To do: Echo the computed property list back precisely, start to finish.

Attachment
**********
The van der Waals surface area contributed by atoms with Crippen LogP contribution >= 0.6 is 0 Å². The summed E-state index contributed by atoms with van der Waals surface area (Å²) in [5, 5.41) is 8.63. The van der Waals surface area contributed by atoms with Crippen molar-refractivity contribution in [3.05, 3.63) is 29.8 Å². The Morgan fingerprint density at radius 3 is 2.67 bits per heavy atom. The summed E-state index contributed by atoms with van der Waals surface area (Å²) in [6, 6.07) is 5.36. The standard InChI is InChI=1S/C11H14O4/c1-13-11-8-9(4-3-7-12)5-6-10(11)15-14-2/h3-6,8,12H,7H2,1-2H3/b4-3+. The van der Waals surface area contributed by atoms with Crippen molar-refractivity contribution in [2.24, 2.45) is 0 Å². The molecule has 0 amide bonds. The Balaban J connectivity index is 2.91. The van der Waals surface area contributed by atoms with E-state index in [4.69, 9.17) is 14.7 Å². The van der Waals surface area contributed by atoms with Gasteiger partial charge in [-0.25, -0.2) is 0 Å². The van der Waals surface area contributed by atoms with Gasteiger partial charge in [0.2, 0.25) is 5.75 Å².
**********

The van der Waals surface area contributed by atoms with Crippen LogP contribution >= 0.6 is 0 Å². The summed E-state index contributed by atoms with van der Waals surface area (Å²) in [5, 5.41) is 8.63. The van der Waals surface area contributed by atoms with Crippen molar-refractivity contribution in [3.05, 3.63) is 29.8 Å². The Morgan fingerprint density at radius 3 is 2.67 bits per heavy atom. The summed E-state index contributed by atoms with van der Waals surface area (Å²) in [6, 6.07) is 5.36. The standard InChI is InChI=1S/C11H14O4/c1-13-11-8-9(4-3-7-12)5-6-10(11)15-14-2/h3-6,8,12H,7H2,1-2H3/b4-3+. The van der Waals surface area contributed by atoms with Crippen molar-refractivity contribution in [2.24, 2.45) is 0 Å². The molecule has 0 amide bonds. The Balaban J connectivity index is 2.91. The van der Waals surface area contributed by atoms with E-state index in [4.69, 9.17) is 14.7 Å². The van der Waals surface area contributed by atoms with Gasteiger partial charge in [-0.25, -0.2) is 0 Å². The van der Waals surface area contributed by atoms with Gasteiger partial charge in [0.2, 0.25) is 5.75 Å².